The Port of Fort Pierce will soon be a major port of call for the global fleet of megayachts and large sailing yachts.
After signing a 75-year lease with St. Lucie County in April 2019, Derecktor Fort Pierce began the lengthy approval/permitting process as required by its agreement. The facility opened for in-water service and dockage the following November, while at the same time permitting for development was submitted to Florida Department of Environmental Protection and U.S. Army Corps of Engineers for approval.
Permitting was officially approved in October of 2020, allowing Derecktor to begin development of necessary infrastructure improvements in December. The facility is currently bursting with construction activity as work on the haul-out basin, utility loop and assembly of the 1,500-ton mobile boat hoist – largest in the world – is all being done concurrently.
Hauling operations at Derecktor Fort Pierce are scheduled to commence in May of 2021, coinciding with the centennial of Fort Pierce Inlet opening in 1921.
“The inlet provides unobstructed deep-water access to the Atlantic Ocean allowing safe passage for the largest yachts in the world, so it’s fitting the opening of the yard aligns with the centennial,” Justin Beard, marketing and sales development for Derecktor Shipyards, said. “Not only is this going to be a new destination for the global fleet, but Fort Pierce and St. Lucie County stand to benefit substantially as the marine industry continues to grow over the next 100 years or more.”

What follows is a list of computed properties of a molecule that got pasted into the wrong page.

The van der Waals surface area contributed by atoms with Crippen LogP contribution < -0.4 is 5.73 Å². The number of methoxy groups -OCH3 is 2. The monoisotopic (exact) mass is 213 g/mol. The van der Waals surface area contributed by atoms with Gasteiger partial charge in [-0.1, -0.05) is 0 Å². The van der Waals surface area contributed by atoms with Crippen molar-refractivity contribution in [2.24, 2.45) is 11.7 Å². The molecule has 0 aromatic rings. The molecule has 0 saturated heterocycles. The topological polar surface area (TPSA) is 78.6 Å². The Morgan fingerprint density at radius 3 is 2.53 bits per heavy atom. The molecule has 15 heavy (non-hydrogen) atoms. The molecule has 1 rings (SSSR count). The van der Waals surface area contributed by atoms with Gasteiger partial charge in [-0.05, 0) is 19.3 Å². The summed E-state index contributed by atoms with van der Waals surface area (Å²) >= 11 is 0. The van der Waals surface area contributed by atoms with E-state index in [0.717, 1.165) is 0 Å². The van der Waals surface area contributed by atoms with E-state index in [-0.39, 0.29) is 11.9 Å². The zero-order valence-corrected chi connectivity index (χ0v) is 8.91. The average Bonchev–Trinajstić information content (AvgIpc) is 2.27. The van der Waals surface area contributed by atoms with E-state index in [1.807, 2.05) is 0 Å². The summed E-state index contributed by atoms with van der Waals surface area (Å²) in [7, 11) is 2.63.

Once fully operational, Derecktor Fort Pierce will be a full-service shipyard capable of accommodating yachts up to 150 meters (500 feet) in length, with a hauling capacity of 76 meters (250).
Derecktor is working with Indian River State College, Economic Development Council of St. Lucie County and Marine Industries Association of the Treasure Coast in creating a yacht service technician apprenticeship program to build the skilled workforce needed to support the local marine industry.
“Building a program from scratch and finding the right candidates who are interested in learning a marine industry trade takes time, but we’ve had success with a similar program at our Dania Beach facility, so we’re confident about it working in St. Lucie County,” Beard said. “Hiring at the shipyard will ramp up quickly as the facility comes online this spring and we envision the training program developing in due course.”